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A Year for Sport

Fact Sheet (PDF)

The Power of Sport

Sport and Education

Sport and Health

Sport and Peace

Sport and Development

Sport and Youth

Sport and
the Millennium Development Goals

Sport and Disability

Why an
International Year?

and Objectives

Expected Results


Sport and Health

In 2002 the World Health Organisation (WHO) World Health Report indicated that mortality, morbidity and disability attributed to the major non-communicable diseases accounted for over 60% of all deaths, and unhealthy diets and physical inactivity were among the leading causes of these diseases.

Sport and physical activity are crucial for life-long healthy living. Sport and play improve health and well-being, extend life expectancy and reduce the likelihood of several non-communicable diseases including heart disease.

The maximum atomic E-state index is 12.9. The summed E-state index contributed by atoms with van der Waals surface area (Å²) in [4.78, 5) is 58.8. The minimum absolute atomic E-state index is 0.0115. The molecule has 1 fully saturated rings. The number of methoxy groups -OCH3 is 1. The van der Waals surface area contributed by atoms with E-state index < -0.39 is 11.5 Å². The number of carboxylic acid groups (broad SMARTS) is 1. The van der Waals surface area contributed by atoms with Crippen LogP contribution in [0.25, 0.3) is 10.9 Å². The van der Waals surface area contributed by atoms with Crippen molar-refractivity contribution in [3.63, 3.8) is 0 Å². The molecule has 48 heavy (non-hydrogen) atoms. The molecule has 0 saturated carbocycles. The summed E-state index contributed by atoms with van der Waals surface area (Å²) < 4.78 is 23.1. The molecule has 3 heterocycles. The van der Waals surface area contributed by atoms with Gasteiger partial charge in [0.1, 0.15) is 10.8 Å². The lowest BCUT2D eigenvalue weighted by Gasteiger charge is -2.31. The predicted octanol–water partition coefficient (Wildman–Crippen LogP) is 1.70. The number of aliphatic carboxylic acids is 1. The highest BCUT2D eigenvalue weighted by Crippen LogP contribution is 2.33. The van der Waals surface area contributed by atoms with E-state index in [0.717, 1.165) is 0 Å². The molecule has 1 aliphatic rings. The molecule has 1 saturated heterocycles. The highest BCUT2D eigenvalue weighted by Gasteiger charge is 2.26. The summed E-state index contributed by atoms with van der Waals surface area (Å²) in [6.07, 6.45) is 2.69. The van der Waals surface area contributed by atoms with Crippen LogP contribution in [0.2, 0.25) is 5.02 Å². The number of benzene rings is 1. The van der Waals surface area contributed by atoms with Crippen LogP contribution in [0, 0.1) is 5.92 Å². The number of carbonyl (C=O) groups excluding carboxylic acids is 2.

Regular physical activity and play are essential for physical, mental, psychological and social development. Good habits start early: The important role of physical education is demonstrated by the fact that children who exercise are more likely to stay physically active as adults. Sport also plays a major positive role in one’s emotional health, and allows to build valuable social connections, often offering opportunities for play and self-expression.

Recognizing the important links between sport, physical activity and health, in 2004 the WHO adopted the Global Strategy on Diet, Physical Activity and Health and a Resolution Health Promotion and Healthy lifestyles. Both documents emphasize the importance to start the practice of adapted physical activity early in childhood.

In 2004, the United Nations Joint Program on HIV/Aids (UNAIDS) was the latest United Nations system organisation to sign a Memorandum of Understanding with the International Olympic Committee (IOC) to involve the world of sport more actively in fighting the epidemic.

Top Photo: Children playing ball, Nakivale Refugee Camp in Uganda, by Michael Kleiner, 2004.
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